Hot Big Data Startup Goes from Big 50 to IPO
The Big 50-2016 Startup Report is coming in July. Later this week, we’ll begin featuring a few of the startups that have earned their way into this year’s Big 50, giving you periodic glimpses behind the scenes as we wrap up our research.
Startups in this year’s report will include Webscale, CloudVelox, Viptela, BigPanda, Deep Instinct, Xplenty, and 44 others!
In the meantime, let’s take a look back at a top startup from a previous Big 50, one that went public shortly after that Big 50 was published:
What they’ve accomplished since the last Big 50: Hortonworks went public on December 11, 2014 (NASDAQ:HDP), raising $100 million in its IPO. As of June 11, 2016, the company has a market cap of $580.99M.
Since its IPO, Hortonworks has acquired two Big Data startups to bolster its portfolio. SequenceIQ was acquired to provide deployment automation for Enterprise Hadoop across public and private clouds. Onyara, the creator of Apache NiFi (a top-level open source project) was acquired to “make it easy for customers to automate and secure data flows and to collect, conduct and curate real-time business insights and actions derived from data in motion.” Both acquisitions closed in 2015.
New customers include AGL, Arizona State University, Beabloo, Billy Mobile, Centrica, LHP Telematics, and Yahoo! JAPAN.
Since its IPO, Hortonworks has opened an international headquarters in London and has expanded into Ireland, as well. It currently has offices in 16 countries.
The original profile from the Big Data 50-2014:
What they do: Provide an open-source Apache Hadoop-based Big Data solution.
Headquarters: Santa Clara, CA
CEO: Rob Bearden. He previously served as COO of both SpringSource and JBoss, and also served in senior roles at Oracle, where he directed a $1 billion sales organization, I2 and Manhattan Associates.
Funding: In March 2014, Hortonworks nailed down a massive $100 million round of funding. The oversubscribed funding round was led by funds managed by BlackRock and Passport Capital and joined by all existing investors, which include Tenaya Capital, Dragoneer Investment Group, Benchmark Capital, Index Ventures, and Yahoo! This brings total funding to date to more than $225 million.
Why they’re one of the 50: Hortonworks argues that “there is no one-size-fits-all solution for Big Data. Every company has its own unique needs to be met. Hadoop is the only Big Data platform that is capable of adapting to each company’s needs, but it does not – and cannot – do so in a vacuum. Hadoop works best in partnership with other big data applications, tools, frameworks and platforms so as to offer the most flexible solution for each user. And as other big data technologies mature and companies’ needs grows, Hadoop must adapt to address those needs.”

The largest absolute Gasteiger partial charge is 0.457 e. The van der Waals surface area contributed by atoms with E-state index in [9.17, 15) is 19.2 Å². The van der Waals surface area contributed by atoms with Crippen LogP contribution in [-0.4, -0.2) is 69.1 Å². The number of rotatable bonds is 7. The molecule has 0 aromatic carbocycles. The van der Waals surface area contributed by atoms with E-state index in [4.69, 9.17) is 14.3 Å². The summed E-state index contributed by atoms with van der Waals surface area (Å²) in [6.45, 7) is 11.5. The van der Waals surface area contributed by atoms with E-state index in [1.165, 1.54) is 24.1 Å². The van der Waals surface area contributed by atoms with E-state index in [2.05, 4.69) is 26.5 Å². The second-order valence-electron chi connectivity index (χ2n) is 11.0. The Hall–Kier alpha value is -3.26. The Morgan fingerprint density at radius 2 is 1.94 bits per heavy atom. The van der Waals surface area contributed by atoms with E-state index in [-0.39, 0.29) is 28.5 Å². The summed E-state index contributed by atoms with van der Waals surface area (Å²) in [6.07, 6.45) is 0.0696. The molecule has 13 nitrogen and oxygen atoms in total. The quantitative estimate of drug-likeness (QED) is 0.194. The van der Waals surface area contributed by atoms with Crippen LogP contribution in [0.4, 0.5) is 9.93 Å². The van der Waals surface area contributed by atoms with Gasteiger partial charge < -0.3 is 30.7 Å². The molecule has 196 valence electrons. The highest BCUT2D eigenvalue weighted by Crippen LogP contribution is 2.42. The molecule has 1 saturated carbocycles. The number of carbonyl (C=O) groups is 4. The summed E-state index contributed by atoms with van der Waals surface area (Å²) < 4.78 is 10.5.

Hortonworks believes that community-driven open source is the fastest path to innovation and adoption of Hadoop. Through its work with the Apache Software Foundation and its Hadoop partnership ecosystem, Hortonworks has been able to launch enterprise features and projects into the public domain in partnership – not competition – with other players in the Big Data market.
As a Hortonworks spokesperson wrote to me, “It’s not about getting the biggest slice of the pie – it’s about making the pie itself as big as possible.” Hmm, that’s a lesson U.S. economic policy makers would be wise to learn (but I’m not holding my breath). Investors are buying into this message, however, as evidenced by Hortonworks recent $100 million funding round.
Hortonworks also has, perhaps, the most impressive pedigree of any startup in the Big Data 50. Founded by 24 engineers from the original Yahoo! Hadoop development and operations team, Hortonworks argues (convincingly) that it has amassed more Hadoop experience under one roof than any other organization. Its team members are active participants and leaders in Hadoop development; designing, building, and testing the core of the Hadoop platform.
The Hortonworks Data Platform (HDP) deeply integrates with an organization’s existing IT investments to create a modern data architecture. This gives enterprises the foundation for a data lake, which combines data from multiple silos. Organizations can access a unified pool of data from traditional data sources (RDBMS, OLTP, OLAP), data systems (EDW, MPP, RDBMS), and business applications (analytics/BI, customer applications, enterprise applications).
Hortonworks has strategic partnerships in place with Microsoft, Rackspace, Red Hat, SAP, Teradata, and dozens of other companies.
Customers include: Spotify, Western Digital, eBay, Bloomberg, Kohl’s, AT&T, TrueCar, Cardinal Health and UC Irvine.
Competitive Landscape: Competitors include roll-your-own Hadoop projects and other Hadoop startups, such as Cloudera, and MapR.